There were three different versions of the rear derailleur. Changes were mostly cosmetic as the outer plate's engraved shield logo gave way to black laser etching as with the crank, but most of the changes were in the beautiful derailleur cage.

Some versions had a solid sided cage concealing nearly the entirety of the pulley wheels, while others had a couple of different style cutouts revealing the pulleys. Exact lineage for these versions is impossible to discern. Each version looks terrific and works great.

The front derailleur follows the same rounded, sculpted look of the rear, at least as much as a front derailleur can be sculpted. It did have a smaller and narrower cage than the Super Record front, and left behind the cutouts on the outer cage plate as well. Once again, coupled with the greater pull of the shifter, the front "changer" was quick and precise.

The hubs for this new group were the same as before inside, where Campagnolo quality has never been disputed. The shell was redesigned with a slight bulge in the center section that housed the greasing port, but the flanges were much different. The spoke holes on the outer flange edge were counter drilled to create a sort of bed for the spoke's head to seat without effecting the flange's integrity.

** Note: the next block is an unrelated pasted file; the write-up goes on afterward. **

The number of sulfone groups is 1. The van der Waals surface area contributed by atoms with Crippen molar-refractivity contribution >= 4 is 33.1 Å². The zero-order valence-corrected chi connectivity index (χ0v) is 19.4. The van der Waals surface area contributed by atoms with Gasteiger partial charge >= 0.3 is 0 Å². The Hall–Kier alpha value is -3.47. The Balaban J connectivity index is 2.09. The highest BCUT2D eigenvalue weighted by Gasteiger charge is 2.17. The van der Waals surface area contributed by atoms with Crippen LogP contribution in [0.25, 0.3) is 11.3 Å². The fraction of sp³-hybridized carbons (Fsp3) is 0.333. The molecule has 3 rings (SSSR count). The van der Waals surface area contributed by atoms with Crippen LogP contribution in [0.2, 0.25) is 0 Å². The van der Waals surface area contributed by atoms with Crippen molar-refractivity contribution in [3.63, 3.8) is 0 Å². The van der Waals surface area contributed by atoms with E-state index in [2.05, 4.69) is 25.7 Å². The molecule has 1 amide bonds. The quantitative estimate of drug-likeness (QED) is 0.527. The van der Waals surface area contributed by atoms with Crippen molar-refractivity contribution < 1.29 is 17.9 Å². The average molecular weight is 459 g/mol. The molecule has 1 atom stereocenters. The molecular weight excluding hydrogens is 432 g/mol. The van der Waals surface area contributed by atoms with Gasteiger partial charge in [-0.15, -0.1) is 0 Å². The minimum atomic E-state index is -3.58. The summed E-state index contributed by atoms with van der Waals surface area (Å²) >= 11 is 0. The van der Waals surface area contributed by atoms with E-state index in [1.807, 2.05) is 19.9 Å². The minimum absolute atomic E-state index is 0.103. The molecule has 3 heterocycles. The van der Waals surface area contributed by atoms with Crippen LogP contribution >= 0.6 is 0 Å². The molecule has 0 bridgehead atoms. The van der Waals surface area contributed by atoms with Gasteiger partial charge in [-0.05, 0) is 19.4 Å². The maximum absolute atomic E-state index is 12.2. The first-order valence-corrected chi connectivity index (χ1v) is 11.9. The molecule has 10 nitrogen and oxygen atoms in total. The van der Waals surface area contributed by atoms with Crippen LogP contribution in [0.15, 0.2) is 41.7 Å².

Also a new sculpted cap was incorporated that extended from the outer flange to the edge of the axle nut, covering the previously exposed axle and spacers, once again with aerodynamics in mind. This cap reshaped the hub to create a smoother transition from the flange to the dropout. But most of all, it looked cool and different.

By the end of the Eighties, Campagnolo must have been shaking its fist in the direction of Japan.

Here it had this beautiful, leading edge group, painstakingly researched and developed over several years, exquisitely finished and constructed, set to be the benchmark for years as was the Super Record group before it.

But those pesky competitors started redesigning every year and marketing like crazy, and all of a sudden it was keep up or get out of the race.

As a result, Record C was only around for three years.

A wonderfully crafted excellent groupset was no longer technologically competitive.

See you next year, happy roads!

Back to Home Page